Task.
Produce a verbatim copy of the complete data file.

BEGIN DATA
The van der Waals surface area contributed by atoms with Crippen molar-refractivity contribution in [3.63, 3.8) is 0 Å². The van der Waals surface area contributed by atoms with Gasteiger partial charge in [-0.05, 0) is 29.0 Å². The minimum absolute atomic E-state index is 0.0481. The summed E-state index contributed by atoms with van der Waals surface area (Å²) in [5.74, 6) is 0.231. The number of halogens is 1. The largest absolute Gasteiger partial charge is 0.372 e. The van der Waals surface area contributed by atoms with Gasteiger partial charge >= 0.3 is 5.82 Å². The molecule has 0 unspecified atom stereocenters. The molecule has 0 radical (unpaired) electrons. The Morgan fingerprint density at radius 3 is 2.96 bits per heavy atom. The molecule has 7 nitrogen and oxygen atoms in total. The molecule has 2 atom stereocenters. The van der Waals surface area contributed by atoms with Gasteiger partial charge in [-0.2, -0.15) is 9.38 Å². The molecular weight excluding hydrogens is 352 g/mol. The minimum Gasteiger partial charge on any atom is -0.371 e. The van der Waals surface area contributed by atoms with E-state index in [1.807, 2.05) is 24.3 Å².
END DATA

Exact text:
The van der Waals surface area contributed by atoms with Crippen molar-refractivity contribution in [3.63, 3.8) is 0 Å². The van der Waals surface area contributed by atoms with Gasteiger partial charge in [-0.05, 0) is 29.0 Å². The minimum absolute atomic E-state index is 0.0481. The summed E-state index contributed by atoms with van der Waals surface area (Å²) in [5.74, 6) is 0.231. The number of halogens is 1. The largest absolute Gasteiger partial charge is 0.372 e. The van der Waals surface area contributed by atoms with Gasteiger partial charge >= 0.3 is 5.82 Å². The molecule has 0 unspecified atom stereocenters. The molecule has 0 radical (unpaired) electrons. The Morgan fingerprint density at radius 3 is 2.96 bits per heavy atom. The molecule has 7 nitrogen and oxygen atoms in total. The molecule has 2 atom stereocenters. The van der Waals surface area contributed by atoms with Gasteiger partial charge in [-0.2, -0.15) is 9.38 Å². The molecular weight excluding hydrogens is 352 g/mol. The minimum Gasteiger partial charge on any atom is -0.371 e. The van der Waals surface area contributed by atoms with E-state index in [1.807, 2.05) is 24.3 Å².